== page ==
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Wirral dog-walkers warned not to disturb seabirds
8:44am Tuesday 7th August 2012 in News
Volunteer wardens are preparing for thousands of wading birds to return to Wirral’s beaches from their breeding grounds inside the Arctic Circle.
In the longest running voluntary wardening scheme in Britain, wardens will be on West Kirby beach during the highest tides from this September to next March, for their 27th annual season of wardening. They will be encouraging people to avoid disturbing the roosting birds on the beach and to avoid letting their dogs disturb them.
They will also be showing passers-by the birds, explaining what they are, where they come from and what they are eating in the mud.
Karen Leeming, chairwoman of the voluntary wardens group explains: “Wirral’s beaches are internationally recognised for their birdlife in autumn and winter.
" I have been a warden for 20 years and it is an immense privilege to show and excite hundreds of people each year about 'Wirral’s Wonderful Waders' and to protect the birds from accidental disturbance by people and their dogs.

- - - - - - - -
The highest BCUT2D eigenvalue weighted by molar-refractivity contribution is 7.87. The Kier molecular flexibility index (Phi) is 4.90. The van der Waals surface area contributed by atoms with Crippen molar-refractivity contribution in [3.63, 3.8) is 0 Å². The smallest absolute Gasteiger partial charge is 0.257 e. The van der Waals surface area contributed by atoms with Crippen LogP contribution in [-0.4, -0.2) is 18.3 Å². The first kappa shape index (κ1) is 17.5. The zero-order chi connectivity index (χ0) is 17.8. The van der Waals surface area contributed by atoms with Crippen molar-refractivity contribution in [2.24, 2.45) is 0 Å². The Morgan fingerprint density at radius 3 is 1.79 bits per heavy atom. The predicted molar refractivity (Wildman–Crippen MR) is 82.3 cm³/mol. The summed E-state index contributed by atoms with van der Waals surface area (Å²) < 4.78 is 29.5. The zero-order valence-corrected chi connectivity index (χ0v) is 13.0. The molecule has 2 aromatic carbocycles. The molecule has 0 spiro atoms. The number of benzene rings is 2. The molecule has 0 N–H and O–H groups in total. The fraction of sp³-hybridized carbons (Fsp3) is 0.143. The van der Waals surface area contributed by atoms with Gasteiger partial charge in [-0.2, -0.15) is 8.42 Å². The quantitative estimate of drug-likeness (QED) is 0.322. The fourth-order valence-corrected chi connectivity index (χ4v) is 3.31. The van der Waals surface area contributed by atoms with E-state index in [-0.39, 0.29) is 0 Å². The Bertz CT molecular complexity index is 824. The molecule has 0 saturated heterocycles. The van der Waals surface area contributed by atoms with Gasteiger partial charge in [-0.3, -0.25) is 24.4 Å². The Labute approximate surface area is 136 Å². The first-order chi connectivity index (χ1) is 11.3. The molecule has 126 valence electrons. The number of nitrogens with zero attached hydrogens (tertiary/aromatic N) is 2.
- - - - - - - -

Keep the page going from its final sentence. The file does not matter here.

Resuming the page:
“We invite anyone who would like to become involved in wildlife protection to join us on the beach – we are always looking for new wardens and you don’t need to be a bird expert, just willing to learn, friendly and someone who likes talking to people.”
The wardening scheme is administered by Wirral Council Coastal Rangers. To find out more contact them at Wirral Country Park, Thurstaston.
As part of Wirral’s Year of Coast and Countryside, the wardens are running a birdwatching event on Hoylake promenade on Saturday, August 18, from 10.30am.
No need to book.